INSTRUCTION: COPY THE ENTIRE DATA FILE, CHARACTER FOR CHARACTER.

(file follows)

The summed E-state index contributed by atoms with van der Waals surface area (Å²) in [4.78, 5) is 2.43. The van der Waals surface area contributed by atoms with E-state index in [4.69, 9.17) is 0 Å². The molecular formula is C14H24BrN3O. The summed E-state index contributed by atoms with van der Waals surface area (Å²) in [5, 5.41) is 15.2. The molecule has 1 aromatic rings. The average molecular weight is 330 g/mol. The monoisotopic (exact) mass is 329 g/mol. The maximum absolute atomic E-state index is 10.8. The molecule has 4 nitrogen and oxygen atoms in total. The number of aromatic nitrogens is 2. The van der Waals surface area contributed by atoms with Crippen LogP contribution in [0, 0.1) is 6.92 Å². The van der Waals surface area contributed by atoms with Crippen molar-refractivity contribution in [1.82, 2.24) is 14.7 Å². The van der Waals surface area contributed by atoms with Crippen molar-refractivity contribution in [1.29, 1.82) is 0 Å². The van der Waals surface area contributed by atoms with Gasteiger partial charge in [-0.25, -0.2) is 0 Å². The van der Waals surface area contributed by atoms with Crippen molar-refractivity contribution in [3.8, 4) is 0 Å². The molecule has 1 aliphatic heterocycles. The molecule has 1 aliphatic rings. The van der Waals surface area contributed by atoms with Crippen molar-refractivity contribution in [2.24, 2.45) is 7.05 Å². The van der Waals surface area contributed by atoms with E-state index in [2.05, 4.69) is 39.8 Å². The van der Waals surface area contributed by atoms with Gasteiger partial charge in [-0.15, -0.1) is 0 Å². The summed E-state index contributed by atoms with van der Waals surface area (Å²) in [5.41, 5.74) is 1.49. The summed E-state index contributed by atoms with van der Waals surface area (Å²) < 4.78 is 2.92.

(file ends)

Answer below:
The summed E-state index contributed by atoms with van der Waals surface area (Å²) in [4.78, 5) is 2.43. The van der Waals surface area contributed by atoms with E-state index in [4.69, 9.17) is 0 Å². The molecular formula is C14H24BrN3O. The summed E-state index contributed by atoms with van der Waals surface area (Å²) in [5, 5.41) is 15.2. The molecule has 1 aromatic rings. The average molecular weight is 330 g/mol. The monoisotopic (exact) mass is 329 g/mol. The maximum absolute atomic E-state index is 10.8. The molecule has 4 nitrogen and oxygen atoms in total. The number of aromatic nitrogens is 2. The van der Waals surface area contributed by atoms with Crippen LogP contribution in [0, 0.1) is 6.92 Å². The van der Waals surface area contributed by atoms with Crippen molar-refractivity contribution in [1.82, 2.24) is 14.7 Å². The van der Waals surface area contributed by atoms with Crippen molar-refractivity contribution in [1.29, 1.82) is 0 Å². The van der Waals surface area contributed by atoms with Gasteiger partial charge in [-0.25, -0.2) is 0 Å². The van der Waals surface area contributed by atoms with Crippen molar-refractivity contribution in [3.8, 4) is 0 Å². The molecule has 1 aliphatic heterocycles. The molecule has 1 aliphatic rings. The van der Waals surface area contributed by atoms with Crippen molar-refractivity contribution in [2.24, 2.45) is 7.05 Å². The van der Waals surface area contributed by atoms with E-state index in [2.05, 4.69) is 39.8 Å². The van der Waals surface area contributed by atoms with Gasteiger partial charge in [-0.15, -0.1) is 0 Å². The summed E-state index contributed by atoms with van der Waals surface area (Å²) in [5.41, 5.74) is 1.49. The summed E-state index contributed by atoms with van der Waals surface area (Å²) < 4.78 is 2.92.